Once the purchase contract has been signed, you must pay 10% of the sales price. If you cancel after this payment this payment can not be refunded. Also now it is wise to include in the contract that if the seller withdraws, he has to pay 10% to you.


The contract must include deadlines. Among other things, consider:

  • When should there be paid for the Spanish property?
  • When is the "delivery" of the Spanish home or your holiday home?
  • When will the payment periods expire in the event of a newly built Spanish property?

Transfer letter of the Spanish residence

Normally, the transfer of existing properties in Spain takes place within 3 months. The notary writes the act in the register. If you need to finance the property with a mortgage, there will also be someone from the bank to sign the transfer note.

The delivery, the keys ...

A final critical tour of and around the house in Spain is not foolish. If you take the inventory of the Spanish property or the holiday home in Spain, check that there is not missing anything at all. Think of the butagas bottles, and all sets of keys. You can also ask your broker to do this for you.

Returning back to these types of cases often proves to be difficult. In this case, checking on forehand is better than trust, even if you may be suspicious or unfriendly about it.


Escritura is the Spanish word for proof of ownership. If a property changes from owner, an escritura will be drawn up. The new owner of the property in Spain, is given a new escritura. The old escritura must given from the old owner to the new owner.

The escrituras you get when buying a home:

  • Escritura publica de compraventa - This is the certificate of ownership. This indicates who owns the property and all the information
  • Escritura de hipoteca - This is the mortgage deed you receive when closing a mortgage. This describes the object, the amount and the owner.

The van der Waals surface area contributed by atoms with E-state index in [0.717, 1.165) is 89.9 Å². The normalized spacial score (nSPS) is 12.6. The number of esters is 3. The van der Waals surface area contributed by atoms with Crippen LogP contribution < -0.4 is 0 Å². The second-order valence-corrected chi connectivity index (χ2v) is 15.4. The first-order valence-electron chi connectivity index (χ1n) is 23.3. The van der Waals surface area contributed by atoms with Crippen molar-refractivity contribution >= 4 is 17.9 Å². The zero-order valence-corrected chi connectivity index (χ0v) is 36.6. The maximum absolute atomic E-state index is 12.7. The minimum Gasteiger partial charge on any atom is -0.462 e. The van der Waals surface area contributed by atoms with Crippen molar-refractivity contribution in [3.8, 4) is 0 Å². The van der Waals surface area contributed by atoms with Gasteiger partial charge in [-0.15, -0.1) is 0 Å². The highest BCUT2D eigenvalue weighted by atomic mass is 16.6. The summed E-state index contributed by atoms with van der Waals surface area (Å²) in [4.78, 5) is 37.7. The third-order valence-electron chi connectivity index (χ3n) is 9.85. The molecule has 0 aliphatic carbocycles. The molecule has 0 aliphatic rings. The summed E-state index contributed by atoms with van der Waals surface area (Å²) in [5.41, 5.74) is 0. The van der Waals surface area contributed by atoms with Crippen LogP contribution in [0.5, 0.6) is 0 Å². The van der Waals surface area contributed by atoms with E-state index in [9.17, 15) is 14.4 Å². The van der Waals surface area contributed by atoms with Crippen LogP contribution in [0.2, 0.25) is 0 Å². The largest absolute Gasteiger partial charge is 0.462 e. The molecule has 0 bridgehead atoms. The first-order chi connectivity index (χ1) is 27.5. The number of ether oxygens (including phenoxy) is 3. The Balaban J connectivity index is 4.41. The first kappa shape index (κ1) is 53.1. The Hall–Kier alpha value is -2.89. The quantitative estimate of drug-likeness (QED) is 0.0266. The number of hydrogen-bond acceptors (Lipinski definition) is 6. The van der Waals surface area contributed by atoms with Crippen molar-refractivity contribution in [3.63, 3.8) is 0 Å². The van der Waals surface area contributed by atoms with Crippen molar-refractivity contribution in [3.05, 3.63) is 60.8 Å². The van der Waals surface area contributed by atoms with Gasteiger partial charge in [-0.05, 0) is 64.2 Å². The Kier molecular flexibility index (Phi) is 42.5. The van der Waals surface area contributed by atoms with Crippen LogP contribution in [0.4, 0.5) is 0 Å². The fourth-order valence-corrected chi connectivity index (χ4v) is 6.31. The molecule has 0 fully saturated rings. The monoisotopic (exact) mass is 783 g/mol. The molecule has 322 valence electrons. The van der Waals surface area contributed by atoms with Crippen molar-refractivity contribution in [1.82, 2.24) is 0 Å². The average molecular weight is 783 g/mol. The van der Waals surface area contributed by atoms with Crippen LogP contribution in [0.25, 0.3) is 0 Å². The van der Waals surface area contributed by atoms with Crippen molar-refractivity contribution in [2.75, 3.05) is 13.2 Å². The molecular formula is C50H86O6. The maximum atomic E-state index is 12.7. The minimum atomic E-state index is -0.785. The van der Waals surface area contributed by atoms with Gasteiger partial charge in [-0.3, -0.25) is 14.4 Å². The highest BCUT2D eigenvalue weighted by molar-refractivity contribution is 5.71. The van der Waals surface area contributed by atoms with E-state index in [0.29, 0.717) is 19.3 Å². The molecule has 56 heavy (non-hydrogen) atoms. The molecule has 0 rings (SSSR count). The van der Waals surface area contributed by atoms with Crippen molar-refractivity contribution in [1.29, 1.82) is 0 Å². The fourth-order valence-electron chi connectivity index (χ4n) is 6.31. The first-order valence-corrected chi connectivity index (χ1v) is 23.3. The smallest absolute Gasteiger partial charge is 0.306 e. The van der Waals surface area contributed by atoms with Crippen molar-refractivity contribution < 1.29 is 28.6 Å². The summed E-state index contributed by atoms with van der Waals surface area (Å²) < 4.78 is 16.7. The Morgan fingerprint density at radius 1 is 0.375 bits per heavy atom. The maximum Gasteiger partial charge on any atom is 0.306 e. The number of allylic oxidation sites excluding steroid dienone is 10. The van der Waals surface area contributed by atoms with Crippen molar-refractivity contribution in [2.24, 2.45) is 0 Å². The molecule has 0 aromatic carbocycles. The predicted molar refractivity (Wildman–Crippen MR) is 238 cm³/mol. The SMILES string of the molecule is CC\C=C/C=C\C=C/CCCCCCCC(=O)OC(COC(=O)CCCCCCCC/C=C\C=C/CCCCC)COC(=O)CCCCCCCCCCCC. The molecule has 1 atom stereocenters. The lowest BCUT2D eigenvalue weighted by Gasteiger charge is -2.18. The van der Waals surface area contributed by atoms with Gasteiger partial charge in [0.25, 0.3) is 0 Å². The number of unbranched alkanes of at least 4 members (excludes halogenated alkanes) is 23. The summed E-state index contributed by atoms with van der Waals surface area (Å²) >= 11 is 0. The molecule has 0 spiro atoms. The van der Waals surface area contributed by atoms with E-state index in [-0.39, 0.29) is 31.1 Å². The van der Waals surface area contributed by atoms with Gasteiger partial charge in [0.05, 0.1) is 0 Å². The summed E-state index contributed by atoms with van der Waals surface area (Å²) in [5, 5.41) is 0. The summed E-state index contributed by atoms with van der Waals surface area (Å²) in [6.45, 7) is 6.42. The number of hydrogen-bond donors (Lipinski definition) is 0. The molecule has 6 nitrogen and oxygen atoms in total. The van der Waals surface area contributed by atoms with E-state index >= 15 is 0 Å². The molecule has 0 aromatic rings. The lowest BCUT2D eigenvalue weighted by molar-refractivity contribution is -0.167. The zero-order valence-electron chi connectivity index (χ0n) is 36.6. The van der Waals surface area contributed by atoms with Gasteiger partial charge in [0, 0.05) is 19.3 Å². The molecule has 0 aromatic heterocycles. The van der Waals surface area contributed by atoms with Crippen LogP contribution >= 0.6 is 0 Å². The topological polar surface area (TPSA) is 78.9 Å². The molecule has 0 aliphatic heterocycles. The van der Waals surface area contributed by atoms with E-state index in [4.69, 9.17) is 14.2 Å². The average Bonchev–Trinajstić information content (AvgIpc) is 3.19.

If you lose the escritura, there is always a copy available at the notary. It is only available to the owner, who must then appear with a passport.

Register with the municipality land register

Once the sale of the property is completed in Spain, you must register with the municipality (in the Catastro). This will give you tax liability for the Spanish property tax.

You must provide the tax return for these taxes. You really need to get on to it your self, they will not automatically send a tax payment form. If you leave this, the charge may still appear after years.

Seguro decenal

The Seguro Decenal is a mandatory 10-year insurance on new constructions in Spain. This insurance covers damage caused by construction defects.

Spanish law states that as long as a Spanish home is not 10 years old, that insurance must always be. If the insurance is not available for any reason, the house can not be transferred! This can be difficult when you are about to move to Spain. The notary is obliged to, if the Seguro Decenal is missing, make a note in the Ownership Register.

It is therefore advisable NOT to buy a home, if newer than 10 years, if there is no seguro decenal.